March 13, 2017
Canine ear infections represent one of the most frustrating issues pet owners face in supporting the health of their companions. An understanding of the anatomy of the ear canal is important in providing efficient care.
The external ear canal ends at the tympanic membrane, aka ear drum. Visualize this canal as the surface of the skin rolled inside out. The surface of the canal acts as the first layer of immune defense against infection. When the skin is irritated or inflamed, redness, pain, and swelling consistent with ear infection occurs.
The environment of the ear canal represents a perfect incubator for infection. It is a dark, warm, moist environment that get very poor air circulation, especially in long-eared breeds. Compounding the problem is the existence of a normal amount of potentially disease-causing organisms in the ear at all times. With excessive moisture (think constant swimming), excessive debris, or underlying allergic or metabolic issues, these ever-present organisms may overgrow and cause a classic infection.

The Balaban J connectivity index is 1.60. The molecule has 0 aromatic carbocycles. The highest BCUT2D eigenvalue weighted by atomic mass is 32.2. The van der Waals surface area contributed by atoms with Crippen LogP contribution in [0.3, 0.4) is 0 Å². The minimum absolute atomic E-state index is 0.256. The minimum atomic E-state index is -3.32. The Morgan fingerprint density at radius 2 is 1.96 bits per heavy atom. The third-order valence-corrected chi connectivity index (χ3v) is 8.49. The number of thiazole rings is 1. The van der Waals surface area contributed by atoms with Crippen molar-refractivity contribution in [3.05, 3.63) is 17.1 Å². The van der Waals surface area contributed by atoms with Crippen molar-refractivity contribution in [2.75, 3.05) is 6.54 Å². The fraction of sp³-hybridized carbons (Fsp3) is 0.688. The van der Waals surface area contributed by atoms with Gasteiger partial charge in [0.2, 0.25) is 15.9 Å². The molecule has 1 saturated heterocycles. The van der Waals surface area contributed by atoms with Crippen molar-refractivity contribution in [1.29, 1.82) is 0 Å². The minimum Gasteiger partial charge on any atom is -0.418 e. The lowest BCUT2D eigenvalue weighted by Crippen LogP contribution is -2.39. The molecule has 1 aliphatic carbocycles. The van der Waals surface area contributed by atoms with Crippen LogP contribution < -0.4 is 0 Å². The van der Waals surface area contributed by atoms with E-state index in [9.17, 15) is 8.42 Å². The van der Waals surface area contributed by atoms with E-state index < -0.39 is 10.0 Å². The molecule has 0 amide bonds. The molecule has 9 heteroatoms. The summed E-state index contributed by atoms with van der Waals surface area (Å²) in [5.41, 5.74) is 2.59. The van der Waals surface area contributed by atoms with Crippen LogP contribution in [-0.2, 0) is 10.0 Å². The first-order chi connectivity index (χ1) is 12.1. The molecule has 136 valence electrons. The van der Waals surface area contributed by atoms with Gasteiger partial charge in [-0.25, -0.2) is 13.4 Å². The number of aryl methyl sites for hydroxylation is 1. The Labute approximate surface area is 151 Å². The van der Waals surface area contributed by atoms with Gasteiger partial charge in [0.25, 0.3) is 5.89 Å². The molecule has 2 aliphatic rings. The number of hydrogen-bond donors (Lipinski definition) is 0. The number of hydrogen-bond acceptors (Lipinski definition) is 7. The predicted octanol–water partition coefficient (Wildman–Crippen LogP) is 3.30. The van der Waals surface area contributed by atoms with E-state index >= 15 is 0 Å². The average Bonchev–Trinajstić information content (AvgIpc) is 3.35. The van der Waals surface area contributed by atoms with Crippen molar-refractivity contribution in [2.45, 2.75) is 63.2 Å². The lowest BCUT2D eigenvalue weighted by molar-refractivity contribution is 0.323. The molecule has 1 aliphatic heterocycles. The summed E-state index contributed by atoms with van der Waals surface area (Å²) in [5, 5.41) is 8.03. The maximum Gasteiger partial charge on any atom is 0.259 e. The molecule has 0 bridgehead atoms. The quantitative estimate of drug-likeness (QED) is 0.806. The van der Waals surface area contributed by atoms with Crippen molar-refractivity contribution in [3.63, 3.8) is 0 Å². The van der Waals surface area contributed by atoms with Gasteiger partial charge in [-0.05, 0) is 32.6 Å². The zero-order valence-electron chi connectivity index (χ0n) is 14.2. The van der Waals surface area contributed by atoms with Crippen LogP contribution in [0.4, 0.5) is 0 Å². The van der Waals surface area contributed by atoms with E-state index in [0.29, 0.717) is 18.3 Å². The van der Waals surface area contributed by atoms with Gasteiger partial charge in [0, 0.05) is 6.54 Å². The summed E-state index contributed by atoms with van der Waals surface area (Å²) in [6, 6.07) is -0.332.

Routine maintenance of the ear canal should address the anatomy and environment of the ear canal to minimize the incidence of infections. Routine cleaning should occur every 1-2 weeks depending on the breed, lifestyle, and environment your pet frequents.
A drying agent should be incorporated in ear cleaning products to minimize the amount of moisture in the canal.
Ingredients such as dioctyl sodium succinate (DSS) will act to break up excessive debris and wax and facilitate their removal when the dog shakes his head. This will also support adequate air flow in the canal. Avoid using cotton-tipped applicators as they tend to push debris deeper into the canal, putting pressure on the ear drum.
Acidifying agents create a less hospitable environment in the ear canal for organisms, especially yeast, to grow. Yeast favor less acidic conditions.
Tomlyn's Veterinarian Formulated Ear Cleaner meets the requirements for supporting a healthy ear canal by including a drying agent, three acids to create an inhospitable environment for organisms, and DSS to remove debris while leaving the ear clean-smelling.
Excessive redness, pain, or head tilting evidenced in your canine companion justifies a visit to your veterinarian who can prescribe appropriate therapy to treat ear infections.